N. E. Voltzinger, A. A. Androsov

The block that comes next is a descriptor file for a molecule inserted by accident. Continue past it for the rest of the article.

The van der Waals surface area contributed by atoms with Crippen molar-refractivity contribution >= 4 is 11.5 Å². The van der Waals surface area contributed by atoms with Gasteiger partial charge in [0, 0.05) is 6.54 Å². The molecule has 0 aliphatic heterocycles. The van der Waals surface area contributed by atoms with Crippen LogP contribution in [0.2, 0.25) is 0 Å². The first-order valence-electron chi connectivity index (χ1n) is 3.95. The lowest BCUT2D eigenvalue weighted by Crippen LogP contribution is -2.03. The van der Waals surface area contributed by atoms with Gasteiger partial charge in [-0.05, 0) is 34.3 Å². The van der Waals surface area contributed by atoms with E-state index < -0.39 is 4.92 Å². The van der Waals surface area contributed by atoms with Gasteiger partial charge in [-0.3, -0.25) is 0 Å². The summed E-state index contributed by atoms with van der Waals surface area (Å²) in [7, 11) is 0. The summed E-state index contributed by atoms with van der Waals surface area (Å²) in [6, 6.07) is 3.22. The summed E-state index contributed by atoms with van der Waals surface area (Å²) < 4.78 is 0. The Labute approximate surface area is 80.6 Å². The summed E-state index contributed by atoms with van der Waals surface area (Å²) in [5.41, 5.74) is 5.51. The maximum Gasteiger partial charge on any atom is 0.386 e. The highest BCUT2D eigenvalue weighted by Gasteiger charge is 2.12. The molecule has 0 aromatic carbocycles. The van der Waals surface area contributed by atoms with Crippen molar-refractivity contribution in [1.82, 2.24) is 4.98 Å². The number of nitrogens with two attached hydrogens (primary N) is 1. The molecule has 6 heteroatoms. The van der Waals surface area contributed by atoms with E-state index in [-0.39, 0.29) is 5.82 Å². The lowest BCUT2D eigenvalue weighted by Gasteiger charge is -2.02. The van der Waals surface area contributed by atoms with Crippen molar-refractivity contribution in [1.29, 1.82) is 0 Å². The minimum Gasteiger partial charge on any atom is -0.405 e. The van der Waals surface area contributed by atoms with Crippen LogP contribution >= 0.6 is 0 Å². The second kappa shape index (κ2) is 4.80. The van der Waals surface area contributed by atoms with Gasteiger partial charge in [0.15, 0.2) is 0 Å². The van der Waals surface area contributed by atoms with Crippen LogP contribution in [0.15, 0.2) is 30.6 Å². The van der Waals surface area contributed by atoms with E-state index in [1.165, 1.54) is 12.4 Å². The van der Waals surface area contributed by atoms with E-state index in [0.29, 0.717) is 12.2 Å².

Landslide dynamics is considered in the framework of a two-layer system involving water and landslide material. The problem is formulated both in the Cartesian coordinates and in a generalized form relying on curvilinear boundaryfitted coordinates. An essential element of landslide dynamics is the account for nonhydrostatic pressure component defined by the solution of the nonlinear dispersive Boussinesq equation. A numerical implementation for curvilinear coordinates uses the second-order difference splitting scheme with restriction on the grid size only imposed by advection, and includes a module for computing draining in the shallow zone. The results of extensive series of numerical experiments simulating changing physical and energetic characteristics of landslide in function of slope angle are presented together with modeling results for coastal wave dynamics generated by a landslide as well as estimation of the impact of nonhydrostatic effects. The model is verified by comparing its simulation results with the results of laboratory experiments for three events: a tsunami wave at the Japan coast, wave passage over a submarine barrier and a gravity wave generated by a landslide. As a practical model application simulations of the flow generated by the Alaska mega-landslide (1958) are presented.